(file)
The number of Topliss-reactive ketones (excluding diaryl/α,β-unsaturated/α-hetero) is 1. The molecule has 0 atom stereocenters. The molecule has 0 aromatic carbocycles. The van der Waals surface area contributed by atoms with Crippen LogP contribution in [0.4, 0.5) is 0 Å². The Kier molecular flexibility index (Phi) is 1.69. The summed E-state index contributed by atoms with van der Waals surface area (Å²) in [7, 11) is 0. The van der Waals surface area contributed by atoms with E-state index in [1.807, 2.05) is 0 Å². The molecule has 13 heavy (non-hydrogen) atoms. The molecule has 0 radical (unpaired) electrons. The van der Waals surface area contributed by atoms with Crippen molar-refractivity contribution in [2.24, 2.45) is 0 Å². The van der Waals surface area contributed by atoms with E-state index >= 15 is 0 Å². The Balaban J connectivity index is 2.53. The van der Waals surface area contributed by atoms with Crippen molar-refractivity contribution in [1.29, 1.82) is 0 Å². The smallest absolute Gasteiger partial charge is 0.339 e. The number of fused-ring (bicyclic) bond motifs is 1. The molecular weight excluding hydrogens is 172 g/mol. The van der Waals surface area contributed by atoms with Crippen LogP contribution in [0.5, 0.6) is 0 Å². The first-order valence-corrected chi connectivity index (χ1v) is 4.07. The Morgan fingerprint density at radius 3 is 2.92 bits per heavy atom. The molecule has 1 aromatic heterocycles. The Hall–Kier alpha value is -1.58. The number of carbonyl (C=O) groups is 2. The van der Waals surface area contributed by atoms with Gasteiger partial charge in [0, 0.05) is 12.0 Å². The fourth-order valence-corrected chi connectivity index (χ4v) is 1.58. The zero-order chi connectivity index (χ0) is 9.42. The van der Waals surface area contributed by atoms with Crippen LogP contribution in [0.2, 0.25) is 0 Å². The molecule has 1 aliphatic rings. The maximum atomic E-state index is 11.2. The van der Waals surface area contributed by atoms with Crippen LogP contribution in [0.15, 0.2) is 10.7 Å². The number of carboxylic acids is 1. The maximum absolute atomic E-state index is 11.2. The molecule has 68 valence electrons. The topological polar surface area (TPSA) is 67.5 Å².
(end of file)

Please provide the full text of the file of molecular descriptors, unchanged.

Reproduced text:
The number of Topliss-reactive ketones (excluding diaryl/α,β-unsaturated/α-hetero) is 1. The molecule has 0 atom stereocenters. The molecule has 0 aromatic carbocycles. The van der Waals surface area contributed by atoms with Crippen LogP contribution in [0.4, 0.5) is 0 Å². The Kier molecular flexibility index (Phi) is 1.69. The summed E-state index contributed by atoms with van der Waals surface area (Å²) in [7, 11) is 0. The van der Waals surface area contributed by atoms with E-state index in [1.807, 2.05) is 0 Å². The molecule has 13 heavy (non-hydrogen) atoms. The molecule has 0 radical (unpaired) electrons. The van der Waals surface area contributed by atoms with Crippen molar-refractivity contribution in [2.24, 2.45) is 0 Å². The van der Waals surface area contributed by atoms with E-state index >= 15 is 0 Å². The Balaban J connectivity index is 2.53. The van der Waals surface area contributed by atoms with Crippen molar-refractivity contribution in [1.29, 1.82) is 0 Å². The smallest absolute Gasteiger partial charge is 0.339 e. The number of fused-ring (bicyclic) bond motifs is 1. The molecular weight excluding hydrogens is 172 g/mol. The van der Waals surface area contributed by atoms with Crippen LogP contribution in [0.5, 0.6) is 0 Å². The first-order valence-corrected chi connectivity index (χ1v) is 4.07. The Morgan fingerprint density at radius 3 is 2.92 bits per heavy atom. The molecule has 1 aromatic heterocycles. The Hall–Kier alpha value is -1.58. The number of carbonyl (C=O) groups is 2. The van der Waals surface area contributed by atoms with Gasteiger partial charge in [0, 0.05) is 12.0 Å². The fourth-order valence-corrected chi connectivity index (χ4v) is 1.58. The zero-order chi connectivity index (χ0) is 9.42. The van der Waals surface area contributed by atoms with Crippen LogP contribution in [0.2, 0.25) is 0 Å². The molecule has 1 aliphatic rings. The maximum atomic E-state index is 11.2. The van der Waals surface area contributed by atoms with Crippen LogP contribution in [0.15, 0.2) is 10.7 Å². The number of carboxylic acids is 1. The maximum absolute atomic E-state index is 11.2. The molecule has 68 valence electrons. The topological polar surface area (TPSA) is 67.5 Å².